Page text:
Sex, Men, and Babies: Stories of Awareness and Responsibility

By William Marsiglio; Sally Hutchinson | Go to book overview

5
Romantic Involvements

Young men typically discover that they have the potential to create human life when they take sex education courses or talk to friends and family. Once they have acquired this knowledge, their procreative identities evolve, in part, through the romantic relationships they manage during adolescence and young adulthood.1 Men can and do cultivate ideas and feelings about procreation and related matters outside these relationships, but procreation is intimately tied to the availability of a sex partner. Exploring men’s romantic involvements with females is therefore essential if we wish to understand the larger context within which men form, express, and transform their procreative identities.

Although various strategies can be used to examine the issues and processes associated with men’s romantic involvements, we focus primarily on how the involvements are related to procreative identities.2 Because the participants were solely males, we look only at males’ perspectives on the evolution of their relationships. We recognize that this is just one piece of the heterosexual dating equation and is poorly understood.

One would be hard-pressed to overstate the complexity of romantic involvements. Men’s involvements are quite diverse, ranging from one-night stands to casual friendships to committed relationships. Some are fleeting, some endure years of special moments, sentimental rituals, heated arguments, difficult negotiations, and life-course transitions. Some involvements with particular partners evolve without interruption for decades. Some are monogamous and intermittent, here one moment, gone the next. Some are concurrent involvements with several women and may be defined by similar or different boundaries. Partners in “on again/off again,” “sex with the ex,” and multiple relationships may have negotiated agreements about sex, contraception, pregnancy, abortion, and children that were once clear but may or may not apply when a relationship is rekindled or redefined. The spectrum of involvements evokes a potpourri

-139-

Notes for this page

Add a new note
If you are trying to select text to create highlights or citations, remember that you must now click or tap on the first word, and then click or tap on the last word.
One moment ...
Default project is now your active project.
Project items
Notes
Cite this page

Cited page

Style
Citations are available only to our active members.
Buy instant access to cite pages or passages in MLA 8, MLA 7, APA and Chicago citation styles.

(Einhorn, 1992, p. 25)

(Einhorn 25)

(Einhorn 25)

1. Lois J. Einhorn, Abraham Lincoln, the Orator: Penetrating the Lincoln Legend (Westport, CT: Greenwood Press, 1992), 25, http://www.questia.com/read/27419298.

Note: primary sources have slightly different requirements for citation. Please see these guidelines for more information.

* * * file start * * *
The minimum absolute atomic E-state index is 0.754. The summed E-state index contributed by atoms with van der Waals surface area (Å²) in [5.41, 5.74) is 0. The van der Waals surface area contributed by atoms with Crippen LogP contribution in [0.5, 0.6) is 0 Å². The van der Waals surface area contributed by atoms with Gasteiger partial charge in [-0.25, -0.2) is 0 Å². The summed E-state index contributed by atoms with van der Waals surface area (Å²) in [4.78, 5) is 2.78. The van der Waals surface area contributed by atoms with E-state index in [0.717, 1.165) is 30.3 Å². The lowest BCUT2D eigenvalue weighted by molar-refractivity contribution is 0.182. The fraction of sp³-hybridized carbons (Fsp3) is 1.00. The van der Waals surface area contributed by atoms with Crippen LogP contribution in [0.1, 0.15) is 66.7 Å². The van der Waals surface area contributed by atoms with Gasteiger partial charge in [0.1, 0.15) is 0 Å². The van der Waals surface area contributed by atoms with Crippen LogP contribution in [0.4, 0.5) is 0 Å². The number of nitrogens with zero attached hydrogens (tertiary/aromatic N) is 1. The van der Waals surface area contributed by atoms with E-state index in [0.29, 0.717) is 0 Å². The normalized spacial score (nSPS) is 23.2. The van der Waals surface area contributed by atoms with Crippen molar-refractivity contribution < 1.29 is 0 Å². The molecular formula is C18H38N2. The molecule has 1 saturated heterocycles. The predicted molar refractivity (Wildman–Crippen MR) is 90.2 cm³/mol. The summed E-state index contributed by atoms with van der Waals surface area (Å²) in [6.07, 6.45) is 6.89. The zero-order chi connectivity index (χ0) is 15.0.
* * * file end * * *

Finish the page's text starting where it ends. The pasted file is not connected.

Cited page

Bookmark this page
Sex, Men, and Babies: Stories of Awareness and Responsibility
Table of contents

Table of contents

  • Title Page i
  • Contents iii
  • Preface v
  • 1 - Setting the Stage 1
  • 2 - Studying Young Single Men 31
  • 3 - Becoming Aware, Being Aware 61
  • 4 - Turning Points in Identity 110
  • 5 - Romantic Involvements 139
  • 6 - Thinking about Fatherhood 176
  • 7 - Looking Forward 209
  • Appendix - Participant Profiles 241
  • Notes 245
  • References 259
  • Index 273
  • About the Authors 280
Settings

Settings

Typeface
Text size Smaller Larger Reset View mode
Search within

Search within this book

Look up

Look up a word

  • Dictionary
  • Thesaurus
Please submit a word or phrase above.
Print this page

Print this page

Why can't I print more than one page at a time?

Help
Full screen
Items saved from this book
  • Bookmarks
  • Highlights & Notes
  • Citations
/ 280

matching results for page

    Questia reader help

    How to highlight and cite specific passages

    1. Click or tap the first word you want to select.
    2. Click or tap the last word you want to select, and you’ll see everything in between get selected.
    3. You’ll then get a menu of options like creating a highlight or a citation from that passage of text.

    OK, got it!

    Cited passage

    Style
    Citations are available only to our active members.
    Buy instant access to cite pages or passages in MLA 8, MLA 7, APA and Chicago citation styles.

    "Portraying himself as an honest, ordinary person helped Lincoln identify with his audiences." (Einhorn, 1992, p. 25).

    "Portraying himself as an honest, ordinary person helped Lincoln identify with his audiences." (Einhorn 25)

    "Portraying himself as an honest, ordinary person helped Lincoln identify with his audiences." (Einhorn 25)

    "Portraying himself as an honest, ordinary person helped Lincoln identify with his audiences."1

    1. Lois J. Einhorn, Abraham Lincoln, the Orator: Penetrating the Lincoln Legend (Westport, CT: Greenwood Press, 1992), 25, http://www.questia.com/read/27419298.

    Cited passage

    Thanks for trying Questia!

    Please continue trying out our research tools, but please note, full functionality is available only to our active members.

    Your work will be lost once you leave this Web page.

    Buy instant access to save your work.

    Already a member? Log in now.

    Search by... Author
    Show... All Results Primary Sources Peer-reviewed

    Oops!

    An unknown error has occurred. Please click the button below to reload the page. If the problem persists, please try again in a little while.